on palestinian livelihood and land (and those who destroy both)

yesterday on al jazeera nour odeh reported on zaytoun olive oil, a fair trade palestinian olive oil company that is exported to the west. buying palestinian olive oil is an important way to buycott, meaning making conscious choices not to support major companies that support the zionist entity while also supporting palestinians here is her report:

i have a section of links to the right with various methods of buycott that you can learn about, including zaytoun olive oil.

odeh’s report mentions that last year over one million palestinian olive trees were uprooted, destroyed by israeli terrorists. sometimes the uprooting is malicious, and other times it is to steal more land to build jewish-only roads and colonies on palestinian land. one of the reasons for the increase of olive trees destroyed–an essential aspect of palestinian livelihood–is because illegal colony construction has increased as ha’aretz reports:

West Bank construction has been accelerating for several months, putting Israel on a collision course with a U.S. administration taking a hard line on settlement expansion.

A new outpost, new roads, and other building projects have raced ahead in and around the settlements, often without legal permits, producing the biggest construction drive since 2003, according to Dror Etkes of the Israeli advocacy group Yesh Din. That group monitors construction in the West Bank.

The construction, which has sped up even more since Benjamin Netanyahu’s government took office this spring, is to be a main issues in U.S. President Barack Obama’s meeting with Netanyahu at mid-month.

Vice President Joe Biden called on Israel on Tuesday to stop building in the settlements and to dismantle existing illegal outposts. However, left-wing groups monitoring events in the territories say the construction has accelerated in recent months, not halted.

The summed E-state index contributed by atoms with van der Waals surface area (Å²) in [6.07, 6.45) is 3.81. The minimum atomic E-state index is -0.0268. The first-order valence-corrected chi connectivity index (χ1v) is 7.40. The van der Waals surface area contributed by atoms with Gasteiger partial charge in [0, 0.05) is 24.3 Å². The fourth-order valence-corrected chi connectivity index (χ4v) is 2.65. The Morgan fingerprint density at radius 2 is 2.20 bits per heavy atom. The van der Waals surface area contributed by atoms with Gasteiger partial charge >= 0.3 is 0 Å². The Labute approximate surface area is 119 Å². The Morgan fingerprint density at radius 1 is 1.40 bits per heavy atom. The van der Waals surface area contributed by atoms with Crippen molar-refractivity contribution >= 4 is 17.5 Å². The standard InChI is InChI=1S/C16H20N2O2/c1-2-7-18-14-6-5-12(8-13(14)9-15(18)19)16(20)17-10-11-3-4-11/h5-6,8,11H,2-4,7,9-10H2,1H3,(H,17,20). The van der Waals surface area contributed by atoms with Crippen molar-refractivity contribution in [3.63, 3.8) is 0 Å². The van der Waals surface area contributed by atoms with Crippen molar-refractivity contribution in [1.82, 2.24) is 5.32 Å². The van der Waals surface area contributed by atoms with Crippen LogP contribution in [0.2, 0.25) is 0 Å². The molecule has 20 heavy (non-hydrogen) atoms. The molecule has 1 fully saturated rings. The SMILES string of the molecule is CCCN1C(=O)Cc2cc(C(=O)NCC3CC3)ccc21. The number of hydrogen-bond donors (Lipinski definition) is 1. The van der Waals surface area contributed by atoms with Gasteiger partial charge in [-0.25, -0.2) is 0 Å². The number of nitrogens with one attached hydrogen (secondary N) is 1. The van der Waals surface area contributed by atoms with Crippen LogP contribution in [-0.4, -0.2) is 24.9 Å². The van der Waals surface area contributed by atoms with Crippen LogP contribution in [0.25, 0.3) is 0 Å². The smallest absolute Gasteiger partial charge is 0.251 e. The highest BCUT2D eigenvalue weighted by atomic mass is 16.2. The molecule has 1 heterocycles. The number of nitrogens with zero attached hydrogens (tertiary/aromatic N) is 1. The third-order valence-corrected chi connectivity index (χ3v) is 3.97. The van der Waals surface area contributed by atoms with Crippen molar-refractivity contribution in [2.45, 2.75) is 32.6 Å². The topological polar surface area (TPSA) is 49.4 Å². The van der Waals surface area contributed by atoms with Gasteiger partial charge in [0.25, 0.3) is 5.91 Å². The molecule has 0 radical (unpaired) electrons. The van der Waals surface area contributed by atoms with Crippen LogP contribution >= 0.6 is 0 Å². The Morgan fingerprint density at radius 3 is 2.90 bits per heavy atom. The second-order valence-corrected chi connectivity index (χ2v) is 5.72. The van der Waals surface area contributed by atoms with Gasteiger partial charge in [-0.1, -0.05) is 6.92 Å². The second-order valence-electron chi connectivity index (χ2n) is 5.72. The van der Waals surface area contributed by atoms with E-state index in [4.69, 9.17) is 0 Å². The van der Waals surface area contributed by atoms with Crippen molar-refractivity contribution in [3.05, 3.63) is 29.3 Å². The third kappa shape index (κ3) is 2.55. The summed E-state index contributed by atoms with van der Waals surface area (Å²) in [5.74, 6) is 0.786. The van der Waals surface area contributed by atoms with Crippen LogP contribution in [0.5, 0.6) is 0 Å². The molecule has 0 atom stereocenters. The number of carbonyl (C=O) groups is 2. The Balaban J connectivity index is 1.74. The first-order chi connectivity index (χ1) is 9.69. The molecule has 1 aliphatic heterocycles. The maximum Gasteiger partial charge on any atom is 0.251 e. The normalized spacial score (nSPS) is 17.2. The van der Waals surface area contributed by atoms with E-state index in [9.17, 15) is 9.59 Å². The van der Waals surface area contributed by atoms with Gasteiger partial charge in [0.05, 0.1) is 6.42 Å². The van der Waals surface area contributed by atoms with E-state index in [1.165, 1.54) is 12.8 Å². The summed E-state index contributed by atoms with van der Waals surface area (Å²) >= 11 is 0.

Examples include the following:

Construction in outposts: Between Talmon and Nahliel, west of Ramallah, a stone house and another structure have been built without a permit, next to a vineyard set up by settlers a year and a half ago. The Israel Defense Forces’ civil administration has recently issued an order to stop the project.

Illegal construction has been carried out on Palestinian land at the outposts Mitzpeh Ahiya and Adei-Ad, north of Ramallah. A mobile home has been set in an outpost near Susia south of Hebron. An outpost that was vacated near Hebron has been reinstated.

Construction east of the separation fence: New houses have been built in the Eli settlement, Rechelim, Ma’aleh Michmash and Kochav Hashahar (north and east of Ramallah). In addition, a neighborhood has been built in Na’ale, and there are at least 10 houses in Halamish and new houses in Talmon (all west of Ramallah).

Construction west of the planned fence route: Land has been prepared for building in the Kedar settlement, and 30 houses have been built in Ma’aleh Shomron. There is also a new neighborhood in both the Elkana and Zofim settlements.

Road construction and farmland: This has gone on near the Bracha settlement south of Nablus, near Tapuach, in the Eli and Shiloh area and in the Amona and Elazar settlements.

The accelerated construction stems mainly from the reduced supervision of events in the territories in the last stages of the Olmert government, while Netanyahu’s right-wing government, part of which supports the construction, hasn’t begun to address the issue.

The settlers also took advantage of the public and media attention’s focus on Gaza during the IDF offensive in January to continue the settlements and outposts’ expansion in the territories.

Israel is officially committed to the promise made by former prime minister Ariel Sharon to the Bush administration to evacuate all illegal outposts built after March 2001. But evacuations have been carried out languidly and with long intervals.

and in al quds a secret report was just released and ha’aretz reported on it showing the ways in which colonists and the israeli terrorist government act as one body to steal land and ethnically cleanse palestinians from their land:

The government and settler organizations are working to surround the Old City of Jerusalem with nine national parks, pathways and sites, drastically altering the status quo in the city. The secret plan was assigned to the Jerusalem Development Authority (JDA).